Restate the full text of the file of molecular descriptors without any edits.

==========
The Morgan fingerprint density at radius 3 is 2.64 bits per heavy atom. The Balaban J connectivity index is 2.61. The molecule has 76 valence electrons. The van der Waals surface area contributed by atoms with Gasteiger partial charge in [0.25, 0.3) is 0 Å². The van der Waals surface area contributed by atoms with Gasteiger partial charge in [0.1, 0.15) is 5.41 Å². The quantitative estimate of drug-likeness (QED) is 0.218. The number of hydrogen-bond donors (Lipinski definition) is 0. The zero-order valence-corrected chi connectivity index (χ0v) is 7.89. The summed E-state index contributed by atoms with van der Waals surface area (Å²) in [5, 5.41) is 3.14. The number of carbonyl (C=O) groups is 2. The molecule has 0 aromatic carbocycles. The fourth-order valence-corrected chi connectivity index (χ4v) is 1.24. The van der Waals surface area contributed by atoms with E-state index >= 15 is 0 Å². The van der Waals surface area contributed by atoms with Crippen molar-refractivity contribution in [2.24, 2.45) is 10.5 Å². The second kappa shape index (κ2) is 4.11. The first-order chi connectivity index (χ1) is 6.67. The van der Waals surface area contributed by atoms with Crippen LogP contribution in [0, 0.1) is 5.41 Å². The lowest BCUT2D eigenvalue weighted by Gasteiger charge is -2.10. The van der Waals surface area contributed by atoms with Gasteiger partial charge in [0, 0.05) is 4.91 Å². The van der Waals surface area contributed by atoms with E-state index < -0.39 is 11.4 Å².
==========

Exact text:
The Morgan fingerprint density at radius 3 is 2.64 bits per heavy atom. The Balaban J connectivity index is 2.61. The molecule has 76 valence electrons. The van der Waals surface area contributed by atoms with Gasteiger partial charge in [0.25, 0.3) is 0 Å². The van der Waals surface area contributed by atoms with Gasteiger partial charge in [0.1, 0.15) is 5.41 Å². The quantitative estimate of drug-likeness (QED) is 0.218. The number of hydrogen-bond donors (Lipinski definition) is 0. The zero-order valence-corrected chi connectivity index (χ0v) is 7.89. The summed E-state index contributed by atoms with van der Waals surface area (Å²) in [5, 5.41) is 3.14. The number of carbonyl (C=O) groups is 2. The molecule has 0 aromatic carbocycles. The fourth-order valence-corrected chi connectivity index (χ4v) is 1.24. The van der Waals surface area contributed by atoms with E-state index >= 15 is 0 Å². The van der Waals surface area contributed by atoms with Crippen molar-refractivity contribution in [2.24, 2.45) is 10.5 Å². The second kappa shape index (κ2) is 4.11. The first-order chi connectivity index (χ1) is 6.67. The van der Waals surface area contributed by atoms with Crippen LogP contribution in [0, 0.1) is 5.41 Å². The lowest BCUT2D eigenvalue weighted by Gasteiger charge is -2.10. The van der Waals surface area contributed by atoms with Gasteiger partial charge in [0, 0.05) is 4.91 Å². The van der Waals surface area contributed by atoms with E-state index < -0.39 is 11.4 Å².